Sauron Defeated Paperback
Part of the The History of Middle-earth series
The final part of The History of The Lord of the Rings, an enthralling account of the writing of the Book of the Century which contains many additional scenes and includes the unpublished Epilogue in its entirety. In the first section of Sauron Defeated Christopher Tolkien completes his fascinating study of The Lord of the Rings.
Beginning with Sam's rescue of Frodo from the Tower of Cirith Ungol, and giving a very different account of the Scouring of the Shire, this section ends with versions of the hitherto unpublished Epilogue, in which, years after the departure of Bilbo and Frodo from the Grey Havens, Sam attempts to answer his children's questions. The second section is an edition of The Notion Club Papers.
These mysterious papers, discovered in the early years of the twenty-first century, report the discussions of an Oxford club in the years 1986-7, in which after a number of topics, the centre of interest turns to the legend of Atlantis, the strange communications recevied by other members of the club from the past, and the violent irruption of the legend into the North-west of Europe. This series of fascinating books has now been repackaged to complement the distinctive and classic style of the `black cover' A-format paperbacks of The Hobbit, The Lord of the Rings, The Silmarillion and Unfinished Tales.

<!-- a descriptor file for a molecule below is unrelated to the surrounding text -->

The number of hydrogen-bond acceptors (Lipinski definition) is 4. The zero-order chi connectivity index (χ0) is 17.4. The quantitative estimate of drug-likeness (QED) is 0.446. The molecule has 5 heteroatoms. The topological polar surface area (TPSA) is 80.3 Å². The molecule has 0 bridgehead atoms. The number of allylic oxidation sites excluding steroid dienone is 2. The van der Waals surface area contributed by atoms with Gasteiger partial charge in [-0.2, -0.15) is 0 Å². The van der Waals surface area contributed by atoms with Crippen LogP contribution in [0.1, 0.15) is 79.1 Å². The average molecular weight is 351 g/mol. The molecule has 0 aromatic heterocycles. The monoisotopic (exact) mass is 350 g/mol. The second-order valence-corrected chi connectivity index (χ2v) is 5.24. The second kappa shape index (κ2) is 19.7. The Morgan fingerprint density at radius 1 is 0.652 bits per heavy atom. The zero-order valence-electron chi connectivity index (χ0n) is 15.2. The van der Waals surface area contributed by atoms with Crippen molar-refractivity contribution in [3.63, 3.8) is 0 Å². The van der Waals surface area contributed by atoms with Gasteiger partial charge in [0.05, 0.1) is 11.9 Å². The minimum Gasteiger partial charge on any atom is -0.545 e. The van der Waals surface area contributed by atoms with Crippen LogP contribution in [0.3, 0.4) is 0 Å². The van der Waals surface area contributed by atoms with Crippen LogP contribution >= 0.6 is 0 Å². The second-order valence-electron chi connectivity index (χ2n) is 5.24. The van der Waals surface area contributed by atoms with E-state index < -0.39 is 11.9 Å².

- Format: Paperback
- Pages: 496 pages, Index
- Publisher: HarperCollins Publishers
- Publication Date: 01/08/1995
- Category: Fantasy
- ISBN: 9780261103054
- Hardback from £28.25
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Review by starcat
9th volume in Christopher's books on the History of the Writing of Middle Earth. This being the last of the 4 that are about The Lord of the Rings. The material within combines the notes on book 6 of LotR, from the Tower of Cirith Ungol to an appendice Tolkien wrote of a conversation between Sam and a 15yr old Elanor, concerning the fates of the other members of the Fellowship. Added to this are the Notion Club papers, a fanciful deviation of Tolkien's that imagined members of Oxford discussing visions of the fall of Numenor and the Adunaic language. The last third concerns itself with what there can be known of the Adunaic language, especially considering that Tolkien abruptly stopped work on it when he got back to Sam and Frodo in Mordor. Worth the read, if you've read the others. There can be found some interesting Anglo-Saxon style storytelling which I found intense and poetic, near the end of the Notion Club section. And I did enjoy reading the Scouring of the Shire where Frodo is the champion, even though it totally doesn't fit the actual book.3 stars oc